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Headword: *loukiano/s
Adler number: lambda,683
Translated headword: Loukianos, Lucianus, Lucian
Vetting Status: high
Of Samosata,[1] nicknamed blasphemer or slanderer, or better to say godless, because in his dialogues he ridiculed the things said about the divine. He lived in the time of the Emperor Trajan and later. Early in his career this man was a lawyer in Syrian Antioch, but, after proving unsuccessful at this, he turned to writing and wrote endlessly.[2] The story goes that he was killed by dogs, because he turned his savagery against the truth;[3] for in his "Life of Peregrinus" he attacked Christianity and -- the scoundrel --slandered Christ himself.[4] Wherefore he paid sufficient penalty for his rage in this life, but in the life to come he will inherit with Satan a share of the eternal fire.
Greek Original:
*loukiano/s, *samosateu/s, o( e)piklhqei\s bla/sfhmos h)\ du/sfhmos, h)\ a)/qeos ei)pei=n ma=llon, o(/ti e)n toi=s dialo/gois au)tou= geloi=a ei)=nai kai\ ta\ peri\ tw=n qei/wn ei)rhme/na parati/qetai. ge/gone de\ e)pi= tou= *kai/saros *traianou= kai\ e)pe/keina. h)=n de\ ou(=tos topri\n dikhgo/ros e)n *)antioxei/a| th=s *suri/as, duspragh/sas d' e)n tou/tw| e)pi\ to\ logografei=n e)tra/ph kai\ ge/graptai au)tw=| a)/peira. teleuth=sai de\ au)to\n lo/gos u(po\ kunw=n, e)pei\ kata\ th=s a)lhqei/as e)lu/tthsen: ei)s ga\r to\n *peregri/nou bi/on kaqa/ptetai tou= *xristianismou=, kai\ au)to\n blasfhmei= to\n *xristo\n o( pammi/aros. dio\ kai\ th=s lu/tths poina\s a)rkou/sas e)n tw=| paro/nti de/dwken, e)n de\ tw=| me/llonti klhrono/mos tou= ai)wni/ou puro\s meta\ tou= *satana= genh/setai.
Born c.120 CE. See generally OCD(4) s.v. Lucian (by G. Anderson), and for full accounts J.A. Hall, Lucian's Satire (New York: Arno 1981) 1-63; C.P. Jones, Culture and Society in Lucian (Cambridge: Harvard 1986) 6-23, 167-169. The present entry, hostile to him, draws on later Christian polemic.
[1] In Syria: Barrington Atlas map 67 grid H1
[2] Lucian himself characterizes his first profession as rhetoric (Bis accusatus; Apologia 15), which apparently included at least some forensic oratory (e.g., Bis accusatus 32; Piscator 25). The young rhetorician, a Syrian by birth, might well have practiced in Antioch, but the testimony of his corpus only mentions Macedonia and Gaul.
[3] Perhaps this recalls De morte Peregrini 2, where Lucian quips that he was almost mutilated by the Cynics, just as Actaeon by his hounds.
[4] Lucian wrote a life of the philosopher Peregrinus Proteus, in which he portrays him as a charlatan and describes his self-immolation by fire at the Olympic Games of A.D. 165. In an important passage in that work (12-13), Lucian describes how Peregrinus converted to Christianity while in Palestine, became a leader in the church community, and was imprisoned by the Roman authorities. Lucian then satirizes both the reactions of the Christians to Peregrinus' incarceration and Christian belief and practice generally. After his lifetime, pagans and Christians alike considered Lucian a sharp but earnest critic of religion. Lactantius noted that his satire "spared neither gods nor men" (Institutiones divinae 1.9), while Eunapius (Lives of the Sophists 454 [p.4 Giangrande]) and Photius (Bibliotheca 128 [v.II p.102 Henry]) stressed the seriousness of his mockery. The extensive scholia by Arethas, archbishop of Caesarea during the early 10th century, echo the Suda's disgust over the De morte Peregrini (pp.216-220 Rabe). On this Byzantine polemic, which is sustained by Alexander of Nicaea and Basil of Adada, see B. Baldwin, Studies in Lucian (Toronto: Hakkert 1973) 100-102.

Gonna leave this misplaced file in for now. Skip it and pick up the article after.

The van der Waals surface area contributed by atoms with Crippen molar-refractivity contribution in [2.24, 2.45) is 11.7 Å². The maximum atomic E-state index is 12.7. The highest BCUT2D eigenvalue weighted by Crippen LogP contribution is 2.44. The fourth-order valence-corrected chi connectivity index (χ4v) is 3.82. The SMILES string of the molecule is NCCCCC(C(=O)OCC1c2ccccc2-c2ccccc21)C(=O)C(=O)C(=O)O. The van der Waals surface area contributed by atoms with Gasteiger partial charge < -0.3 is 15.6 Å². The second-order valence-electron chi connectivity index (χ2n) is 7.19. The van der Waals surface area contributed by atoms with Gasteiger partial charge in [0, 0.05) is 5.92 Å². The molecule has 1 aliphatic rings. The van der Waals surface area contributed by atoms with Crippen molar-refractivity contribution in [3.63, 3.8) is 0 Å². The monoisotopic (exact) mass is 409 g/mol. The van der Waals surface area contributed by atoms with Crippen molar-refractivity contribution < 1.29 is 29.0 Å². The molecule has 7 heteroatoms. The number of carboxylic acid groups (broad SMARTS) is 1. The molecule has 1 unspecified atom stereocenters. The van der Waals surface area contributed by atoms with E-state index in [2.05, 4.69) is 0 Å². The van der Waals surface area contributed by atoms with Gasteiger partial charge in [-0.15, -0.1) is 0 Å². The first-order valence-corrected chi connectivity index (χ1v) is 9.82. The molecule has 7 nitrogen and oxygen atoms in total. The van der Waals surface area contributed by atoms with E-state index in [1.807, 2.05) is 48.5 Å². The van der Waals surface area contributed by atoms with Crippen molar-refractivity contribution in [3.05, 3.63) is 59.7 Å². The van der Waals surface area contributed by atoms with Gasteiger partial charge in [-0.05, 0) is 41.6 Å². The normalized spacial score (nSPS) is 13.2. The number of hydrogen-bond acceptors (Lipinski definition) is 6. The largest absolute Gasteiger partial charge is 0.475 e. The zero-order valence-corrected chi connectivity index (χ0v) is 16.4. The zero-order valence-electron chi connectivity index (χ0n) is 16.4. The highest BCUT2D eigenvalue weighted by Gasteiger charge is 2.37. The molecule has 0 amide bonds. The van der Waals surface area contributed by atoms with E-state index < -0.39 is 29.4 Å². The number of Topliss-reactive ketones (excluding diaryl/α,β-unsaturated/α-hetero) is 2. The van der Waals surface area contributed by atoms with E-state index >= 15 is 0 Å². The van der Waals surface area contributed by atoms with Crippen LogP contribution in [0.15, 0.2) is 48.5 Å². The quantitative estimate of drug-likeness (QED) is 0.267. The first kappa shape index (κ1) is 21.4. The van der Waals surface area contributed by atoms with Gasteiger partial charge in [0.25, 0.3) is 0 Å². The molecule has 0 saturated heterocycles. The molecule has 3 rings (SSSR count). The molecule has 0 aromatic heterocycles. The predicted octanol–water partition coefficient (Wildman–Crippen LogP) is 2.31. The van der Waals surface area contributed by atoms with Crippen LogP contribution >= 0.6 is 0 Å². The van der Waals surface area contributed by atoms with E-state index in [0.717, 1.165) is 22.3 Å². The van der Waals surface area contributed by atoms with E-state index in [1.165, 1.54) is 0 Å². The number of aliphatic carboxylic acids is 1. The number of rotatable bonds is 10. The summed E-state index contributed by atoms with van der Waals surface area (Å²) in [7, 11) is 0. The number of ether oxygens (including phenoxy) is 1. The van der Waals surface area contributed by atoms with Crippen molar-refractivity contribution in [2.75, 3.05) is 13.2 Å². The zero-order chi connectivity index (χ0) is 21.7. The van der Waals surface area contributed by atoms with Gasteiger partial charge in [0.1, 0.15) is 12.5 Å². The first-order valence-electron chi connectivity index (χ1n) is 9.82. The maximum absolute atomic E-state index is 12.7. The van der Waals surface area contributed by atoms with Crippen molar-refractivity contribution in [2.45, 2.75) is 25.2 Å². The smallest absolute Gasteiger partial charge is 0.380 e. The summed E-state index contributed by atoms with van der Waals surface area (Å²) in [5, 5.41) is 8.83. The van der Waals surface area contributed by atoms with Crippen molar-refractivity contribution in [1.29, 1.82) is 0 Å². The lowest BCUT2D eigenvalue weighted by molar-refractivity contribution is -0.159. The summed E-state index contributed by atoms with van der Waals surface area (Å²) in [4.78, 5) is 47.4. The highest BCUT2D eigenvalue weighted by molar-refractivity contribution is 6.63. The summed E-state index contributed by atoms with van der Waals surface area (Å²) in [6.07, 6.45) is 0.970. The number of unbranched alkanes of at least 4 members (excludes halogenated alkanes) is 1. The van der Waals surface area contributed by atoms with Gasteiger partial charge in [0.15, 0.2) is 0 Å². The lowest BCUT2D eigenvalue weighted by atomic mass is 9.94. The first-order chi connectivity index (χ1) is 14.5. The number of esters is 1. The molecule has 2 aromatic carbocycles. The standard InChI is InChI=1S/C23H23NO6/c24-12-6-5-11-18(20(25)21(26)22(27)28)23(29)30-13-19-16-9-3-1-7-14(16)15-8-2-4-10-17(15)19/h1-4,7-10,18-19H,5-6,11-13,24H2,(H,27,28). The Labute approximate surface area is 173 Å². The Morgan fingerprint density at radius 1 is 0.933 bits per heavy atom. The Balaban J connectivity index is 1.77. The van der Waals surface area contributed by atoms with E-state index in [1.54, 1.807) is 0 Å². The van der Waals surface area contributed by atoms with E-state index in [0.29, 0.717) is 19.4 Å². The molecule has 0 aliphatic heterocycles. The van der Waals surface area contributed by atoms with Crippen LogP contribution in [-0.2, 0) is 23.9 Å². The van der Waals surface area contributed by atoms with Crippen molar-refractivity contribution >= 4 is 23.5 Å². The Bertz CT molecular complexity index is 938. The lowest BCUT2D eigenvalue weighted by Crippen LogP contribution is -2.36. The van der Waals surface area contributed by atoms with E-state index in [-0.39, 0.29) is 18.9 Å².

On the Byzantine and later reception of Lucian, see C. Robinson, Lucian and his Influence in Europe (London: Duckworth 1979) 68-81 and E. Mattioli, Luciano e l'Umanesimo (Naples: Istituto per gli studi storici 1980) 9-38
Keywords: biography; Christianity; chronology; ethics; geography; history; law; religion; zoology
Translated by: Akihiko Watanabe on 5 May 1999@12:39:15.
Vetted by:
Edmund P. Cueva on 14 March 2000@06:58:50.
Joseph L. Rife (grammatical and semantic correction; some commentary) on 7 September 2000@20:01:59.
Joseph L. Rife (translation, supplemented notes) on 3 December 2000@16:22:15.
Joseph L. Rife (bibliography) on 3 December 2000@16:44:58.
David Whitehead (augmented note and keywords; cosmetics) on 13 January 2003@08:44:49.
David Whitehead (another keyword) on 3 October 2005@09:33:27.
David Whitehead (augmented notes and keywords) on 22 April 2013@04:31:42.
Catharine Roth (deleted link, coding) on 12 September 2013@18:07:05.
David Whitehead on 5 August 2014@03:47:20.
Catharine Roth (translated a title) on 11 December 2014@23:35:05.


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